Sadiq Mohammad August 26, 2012

'Stay on the wicket and runs will come'

Sadiq Mohammad on the valuable advice he got from older brother Mushtaq, having words with Andy Roberts, and being compared with Neil Harvey

First time I couldn't sleep because of cricket
The night before my first Test match. I thought about batting with Hanif [Mohammad], one of the greatest, would be very challenging. If I don't do well, fingers will be pointed, I thought.

First piece of cricket advice I got
It was from my brother Mushtaq Mohammad. He said: Try to stay on the wicket and runs will come. Just concentrate to survive that particular ball.

First cricketing autograph
Dennis Compton's, in early '50s, when I was a child. He was in Karachi because his aircraft had to make an emergency landing due to some malfunction.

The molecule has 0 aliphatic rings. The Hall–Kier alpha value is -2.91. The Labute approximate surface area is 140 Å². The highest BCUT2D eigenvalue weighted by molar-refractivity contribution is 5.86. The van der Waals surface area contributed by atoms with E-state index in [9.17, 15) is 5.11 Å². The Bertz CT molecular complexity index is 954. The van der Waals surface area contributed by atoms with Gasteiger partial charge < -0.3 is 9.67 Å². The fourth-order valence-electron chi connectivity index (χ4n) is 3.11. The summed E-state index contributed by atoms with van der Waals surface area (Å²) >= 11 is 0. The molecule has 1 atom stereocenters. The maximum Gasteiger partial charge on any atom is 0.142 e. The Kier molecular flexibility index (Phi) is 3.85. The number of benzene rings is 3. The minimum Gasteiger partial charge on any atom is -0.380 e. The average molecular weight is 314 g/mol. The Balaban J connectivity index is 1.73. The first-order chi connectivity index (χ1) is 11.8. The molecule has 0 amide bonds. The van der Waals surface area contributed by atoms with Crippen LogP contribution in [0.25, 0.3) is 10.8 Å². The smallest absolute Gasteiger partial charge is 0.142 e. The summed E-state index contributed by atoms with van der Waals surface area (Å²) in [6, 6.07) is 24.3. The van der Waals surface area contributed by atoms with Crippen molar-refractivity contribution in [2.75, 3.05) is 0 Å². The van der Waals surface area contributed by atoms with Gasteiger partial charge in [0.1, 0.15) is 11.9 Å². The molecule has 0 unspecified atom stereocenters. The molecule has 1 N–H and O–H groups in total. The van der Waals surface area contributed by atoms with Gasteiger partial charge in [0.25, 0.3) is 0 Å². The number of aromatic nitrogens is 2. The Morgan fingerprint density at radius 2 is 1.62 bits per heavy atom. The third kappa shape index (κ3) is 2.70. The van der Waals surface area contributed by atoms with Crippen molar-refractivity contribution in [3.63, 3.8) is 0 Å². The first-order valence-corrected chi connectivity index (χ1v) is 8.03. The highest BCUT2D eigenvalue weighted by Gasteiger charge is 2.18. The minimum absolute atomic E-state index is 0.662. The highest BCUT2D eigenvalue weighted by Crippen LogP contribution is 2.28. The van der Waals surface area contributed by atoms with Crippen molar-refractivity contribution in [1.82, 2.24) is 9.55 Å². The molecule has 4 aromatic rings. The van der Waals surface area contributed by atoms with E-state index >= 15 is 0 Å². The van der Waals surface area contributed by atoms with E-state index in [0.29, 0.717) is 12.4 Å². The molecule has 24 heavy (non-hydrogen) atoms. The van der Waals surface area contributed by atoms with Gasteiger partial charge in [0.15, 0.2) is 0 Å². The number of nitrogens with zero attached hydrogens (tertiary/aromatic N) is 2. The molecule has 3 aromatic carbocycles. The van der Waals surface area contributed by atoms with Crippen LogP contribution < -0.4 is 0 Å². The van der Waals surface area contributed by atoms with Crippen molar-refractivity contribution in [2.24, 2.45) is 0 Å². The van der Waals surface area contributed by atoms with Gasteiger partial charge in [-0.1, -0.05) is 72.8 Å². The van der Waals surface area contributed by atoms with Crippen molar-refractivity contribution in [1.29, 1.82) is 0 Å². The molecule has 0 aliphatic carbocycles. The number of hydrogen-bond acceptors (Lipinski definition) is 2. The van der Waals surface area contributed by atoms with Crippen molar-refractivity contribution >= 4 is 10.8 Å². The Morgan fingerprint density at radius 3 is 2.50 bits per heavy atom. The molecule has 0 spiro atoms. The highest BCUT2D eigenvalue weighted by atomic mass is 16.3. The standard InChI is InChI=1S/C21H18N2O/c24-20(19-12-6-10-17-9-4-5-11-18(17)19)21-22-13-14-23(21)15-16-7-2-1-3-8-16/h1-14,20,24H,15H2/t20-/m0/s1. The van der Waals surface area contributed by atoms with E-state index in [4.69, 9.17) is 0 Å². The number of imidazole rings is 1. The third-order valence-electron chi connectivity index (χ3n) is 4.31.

First time I lost my cool on the field
Against West Indies in the fourth Test of 1976-77 series - the batsman's snick was caught by our wicketkeeper Wasim Bari around second slip. Andy Roberts was the batsman. He didn't walk and the umpire also didn't raise a finger. I said a few words to Roberts. I told him, "This is blatant cheating".

First meeting with a cricket idol
Neil Harvey, during Pakistan's tour of Australia in 1972-73. Some people compared me with him because we were both both left-handers, and short and compact.

Ijaz Chaudhry writes on cricket and other sports. For more about him and samples of his published work, visit